Saturday, January 10, 2009

The Castle of Crossed Destinies by Italo Calvino

We've finished the first three tales in Italo Calvino's fantastical book The Castle of Crossed Destinies. In the book a group of travelers, inexplicably struck dumb, try to communicate through tarot cards and gestures. I have read many books in the past by authors that are intentionally vague, or that require the reader to "read between the lines." But this book is unique in that it is made up almost entirely of assumptions made by the narrator, both about what each storyteller "must have been trying to say," and about what the other travelers at the castle were thinking. The narrator often gives more than one interpretation for each segment (card) of a tale, and many of his assumptions are far-fetched, even impossible (at the end of one tale, he concludes that the teller must have been hacked to pieces, eventhough the two are sitting across the table from one another, both reasonably healthy).

I have, to date, spent approximately one-third of my life living in cultures other than my own (the percentage is even higher if you include the five years I spent in eastern Washington). I have spent many hours in situations similar to the one described here by Calvino. I have had long 'conversations' with people with whom I do not share a common language. Living abroad, I've spent many hours trying to explain 'American culture' to people who, quite often, don't have a clue, and then had to return to my homeland and try to explain to my fellow Americans a culture that, to them, is mysterious at best.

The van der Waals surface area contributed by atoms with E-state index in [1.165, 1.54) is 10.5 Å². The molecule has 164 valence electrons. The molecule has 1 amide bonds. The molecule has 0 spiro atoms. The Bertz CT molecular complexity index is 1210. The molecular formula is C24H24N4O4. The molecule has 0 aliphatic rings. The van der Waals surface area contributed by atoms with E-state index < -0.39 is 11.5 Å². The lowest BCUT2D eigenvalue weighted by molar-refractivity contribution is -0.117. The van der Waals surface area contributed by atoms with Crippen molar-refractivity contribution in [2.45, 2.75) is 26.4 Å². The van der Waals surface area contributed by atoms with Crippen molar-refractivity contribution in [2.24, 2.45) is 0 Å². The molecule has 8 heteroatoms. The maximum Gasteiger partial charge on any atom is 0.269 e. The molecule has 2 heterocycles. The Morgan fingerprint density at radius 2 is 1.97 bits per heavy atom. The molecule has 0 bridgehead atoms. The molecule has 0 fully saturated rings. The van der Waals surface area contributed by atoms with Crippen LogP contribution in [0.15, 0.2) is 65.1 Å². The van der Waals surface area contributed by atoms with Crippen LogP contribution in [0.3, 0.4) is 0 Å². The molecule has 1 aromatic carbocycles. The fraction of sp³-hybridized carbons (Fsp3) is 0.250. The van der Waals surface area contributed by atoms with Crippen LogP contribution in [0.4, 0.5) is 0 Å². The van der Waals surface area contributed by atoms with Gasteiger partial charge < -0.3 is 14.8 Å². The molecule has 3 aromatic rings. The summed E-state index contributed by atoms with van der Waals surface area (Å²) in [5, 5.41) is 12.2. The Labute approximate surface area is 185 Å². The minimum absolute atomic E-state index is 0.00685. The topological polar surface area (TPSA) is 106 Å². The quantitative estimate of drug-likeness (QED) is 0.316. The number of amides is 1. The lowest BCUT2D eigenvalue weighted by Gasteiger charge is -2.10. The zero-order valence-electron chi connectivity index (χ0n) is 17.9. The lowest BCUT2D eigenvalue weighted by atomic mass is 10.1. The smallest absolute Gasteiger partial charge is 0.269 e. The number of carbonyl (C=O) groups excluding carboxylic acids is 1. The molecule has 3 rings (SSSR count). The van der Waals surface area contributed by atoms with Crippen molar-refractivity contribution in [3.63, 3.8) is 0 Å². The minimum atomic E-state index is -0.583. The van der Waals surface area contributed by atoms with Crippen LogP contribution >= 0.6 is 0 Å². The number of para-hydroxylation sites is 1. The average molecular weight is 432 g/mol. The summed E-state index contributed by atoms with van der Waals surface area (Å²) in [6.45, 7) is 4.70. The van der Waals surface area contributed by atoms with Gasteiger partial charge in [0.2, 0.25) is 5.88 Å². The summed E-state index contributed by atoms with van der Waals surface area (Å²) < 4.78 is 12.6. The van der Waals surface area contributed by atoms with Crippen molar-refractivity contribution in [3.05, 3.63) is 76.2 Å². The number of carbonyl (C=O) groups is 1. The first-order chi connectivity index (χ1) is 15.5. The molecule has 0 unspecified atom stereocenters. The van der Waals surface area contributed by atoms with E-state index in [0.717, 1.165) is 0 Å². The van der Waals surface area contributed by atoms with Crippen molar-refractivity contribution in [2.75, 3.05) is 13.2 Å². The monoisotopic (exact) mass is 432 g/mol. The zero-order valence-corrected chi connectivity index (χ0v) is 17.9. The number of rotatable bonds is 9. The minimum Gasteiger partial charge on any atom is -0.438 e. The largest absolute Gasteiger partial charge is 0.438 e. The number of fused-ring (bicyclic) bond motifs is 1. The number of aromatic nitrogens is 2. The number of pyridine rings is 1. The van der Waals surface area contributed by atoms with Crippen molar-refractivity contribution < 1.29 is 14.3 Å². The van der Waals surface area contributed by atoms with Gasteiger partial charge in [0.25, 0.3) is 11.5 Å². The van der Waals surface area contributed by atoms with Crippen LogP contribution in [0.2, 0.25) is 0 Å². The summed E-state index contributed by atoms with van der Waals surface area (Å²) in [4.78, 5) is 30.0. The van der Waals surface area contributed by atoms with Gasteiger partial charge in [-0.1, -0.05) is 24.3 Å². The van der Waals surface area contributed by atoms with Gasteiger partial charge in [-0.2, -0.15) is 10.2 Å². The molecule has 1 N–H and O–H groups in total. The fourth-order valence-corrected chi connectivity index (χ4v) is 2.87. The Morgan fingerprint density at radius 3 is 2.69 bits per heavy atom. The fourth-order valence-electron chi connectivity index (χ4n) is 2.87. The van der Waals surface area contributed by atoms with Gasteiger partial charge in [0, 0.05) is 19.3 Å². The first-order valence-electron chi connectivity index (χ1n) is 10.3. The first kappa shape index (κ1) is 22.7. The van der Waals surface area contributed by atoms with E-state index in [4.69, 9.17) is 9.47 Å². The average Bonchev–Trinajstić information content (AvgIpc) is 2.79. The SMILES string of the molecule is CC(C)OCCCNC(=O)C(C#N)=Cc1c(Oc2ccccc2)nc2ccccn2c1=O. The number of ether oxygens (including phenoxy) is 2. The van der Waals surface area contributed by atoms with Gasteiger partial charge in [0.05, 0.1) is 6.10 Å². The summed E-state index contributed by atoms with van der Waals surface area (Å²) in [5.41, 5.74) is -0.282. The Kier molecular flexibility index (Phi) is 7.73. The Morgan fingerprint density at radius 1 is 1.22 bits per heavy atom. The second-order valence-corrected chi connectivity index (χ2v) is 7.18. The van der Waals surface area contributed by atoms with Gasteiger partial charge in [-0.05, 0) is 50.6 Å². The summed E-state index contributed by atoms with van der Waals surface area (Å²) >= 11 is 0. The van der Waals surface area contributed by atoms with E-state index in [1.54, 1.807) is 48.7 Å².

Over the years I've found that language is often worthless, and logic overrated, in working with special needs kids, their parents and (especially) school administrators, even just trying to understand the current political situation. Assumptions are made daily in traffic, on the bus, reading a blog... How much of what we're trying to say, what we think we're communicating, is really getting across?

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